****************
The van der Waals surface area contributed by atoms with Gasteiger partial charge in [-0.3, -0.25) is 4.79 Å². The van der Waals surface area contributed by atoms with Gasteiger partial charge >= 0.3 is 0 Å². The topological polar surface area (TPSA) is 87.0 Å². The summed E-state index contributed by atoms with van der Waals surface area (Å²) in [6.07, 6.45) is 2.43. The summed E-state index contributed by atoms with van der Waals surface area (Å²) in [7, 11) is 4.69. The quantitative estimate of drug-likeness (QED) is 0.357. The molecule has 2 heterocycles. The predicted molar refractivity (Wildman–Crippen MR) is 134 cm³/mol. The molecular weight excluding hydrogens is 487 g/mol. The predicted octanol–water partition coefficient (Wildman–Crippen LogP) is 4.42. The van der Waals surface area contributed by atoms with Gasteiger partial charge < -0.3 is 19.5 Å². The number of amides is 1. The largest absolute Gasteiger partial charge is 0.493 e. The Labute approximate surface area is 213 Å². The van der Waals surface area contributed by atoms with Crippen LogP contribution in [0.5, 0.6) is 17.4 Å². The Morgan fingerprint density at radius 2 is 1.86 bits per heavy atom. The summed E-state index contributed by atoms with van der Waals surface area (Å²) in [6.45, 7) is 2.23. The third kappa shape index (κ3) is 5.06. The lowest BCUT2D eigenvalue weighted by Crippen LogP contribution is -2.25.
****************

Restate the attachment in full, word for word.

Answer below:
The van der Waals surface area contributed by atoms with Gasteiger partial charge in [-0.3, -0.25) is 4.79 Å². The van der Waals surface area contributed by atoms with Gasteiger partial charge >= 0.3 is 0 Å². The topological polar surface area (TPSA) is 87.0 Å². The summed E-state index contributed by atoms with van der Waals surface area (Å²) in [6.07, 6.45) is 2.43. The summed E-state index contributed by atoms with van der Waals surface area (Å²) in [7, 11) is 4.69. The quantitative estimate of drug-likeness (QED) is 0.357. The molecule has 2 heterocycles. The predicted molar refractivity (Wildman–Crippen MR) is 134 cm³/mol. The molecular weight excluding hydrogens is 487 g/mol. The predicted octanol–water partition coefficient (Wildman–Crippen LogP) is 4.42. The van der Waals surface area contributed by atoms with Gasteiger partial charge < -0.3 is 19.5 Å². The number of amides is 1. The largest absolute Gasteiger partial charge is 0.493 e. The Labute approximate surface area is 213 Å². The van der Waals surface area contributed by atoms with Crippen LogP contribution in [0.5, 0.6) is 17.4 Å². The Morgan fingerprint density at radius 2 is 1.86 bits per heavy atom. The summed E-state index contributed by atoms with van der Waals surface area (Å²) in [6.45, 7) is 2.23. The third kappa shape index (κ3) is 5.06. The lowest BCUT2D eigenvalue weighted by Crippen LogP contribution is -2.25.